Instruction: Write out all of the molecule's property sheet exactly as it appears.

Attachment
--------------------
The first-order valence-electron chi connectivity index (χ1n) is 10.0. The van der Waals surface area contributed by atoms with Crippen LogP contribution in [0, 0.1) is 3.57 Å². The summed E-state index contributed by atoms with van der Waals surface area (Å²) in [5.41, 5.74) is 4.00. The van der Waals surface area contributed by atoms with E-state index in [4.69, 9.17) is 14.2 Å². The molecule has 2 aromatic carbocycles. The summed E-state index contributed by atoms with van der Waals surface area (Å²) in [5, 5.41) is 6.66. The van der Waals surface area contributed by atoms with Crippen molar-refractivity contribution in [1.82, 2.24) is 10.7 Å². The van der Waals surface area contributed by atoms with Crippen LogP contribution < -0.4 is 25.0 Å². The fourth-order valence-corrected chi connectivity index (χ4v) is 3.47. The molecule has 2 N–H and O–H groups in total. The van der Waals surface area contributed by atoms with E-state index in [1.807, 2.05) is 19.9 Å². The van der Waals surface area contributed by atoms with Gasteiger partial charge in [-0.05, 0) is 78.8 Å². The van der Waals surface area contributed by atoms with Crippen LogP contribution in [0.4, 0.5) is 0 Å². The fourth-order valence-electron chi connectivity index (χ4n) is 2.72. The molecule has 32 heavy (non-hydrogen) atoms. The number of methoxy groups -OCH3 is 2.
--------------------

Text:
The first-order valence-electron chi connectivity index (χ1n) is 10.0. The van der Waals surface area contributed by atoms with Crippen LogP contribution in [0, 0.1) is 3.57 Å². The summed E-state index contributed by atoms with van der Waals surface area (Å²) in [5.41, 5.74) is 4.00. The van der Waals surface area contributed by atoms with E-state index in [4.69, 9.17) is 14.2 Å². The molecule has 2 aromatic carbocycles. The summed E-state index contributed by atoms with van der Waals surface area (Å²) in [5, 5.41) is 6.66. The van der Waals surface area contributed by atoms with Crippen molar-refractivity contribution in [1.82, 2.24) is 10.7 Å². The van der Waals surface area contributed by atoms with Crippen LogP contribution < -0.4 is 25.0 Å². The fourth-order valence-corrected chi connectivity index (χ4v) is 3.47. The molecule has 2 N–H and O–H groups in total. The van der Waals surface area contributed by atoms with E-state index in [1.807, 2.05) is 19.9 Å². The van der Waals surface area contributed by atoms with Gasteiger partial charge in [-0.05, 0) is 78.8 Å². The van der Waals surface area contributed by atoms with Crippen LogP contribution in [0.4, 0.5) is 0 Å². The fourth-order valence-electron chi connectivity index (χ4n) is 2.72. The molecule has 32 heavy (non-hydrogen) atoms. The number of methoxy groups -OCH3 is 2.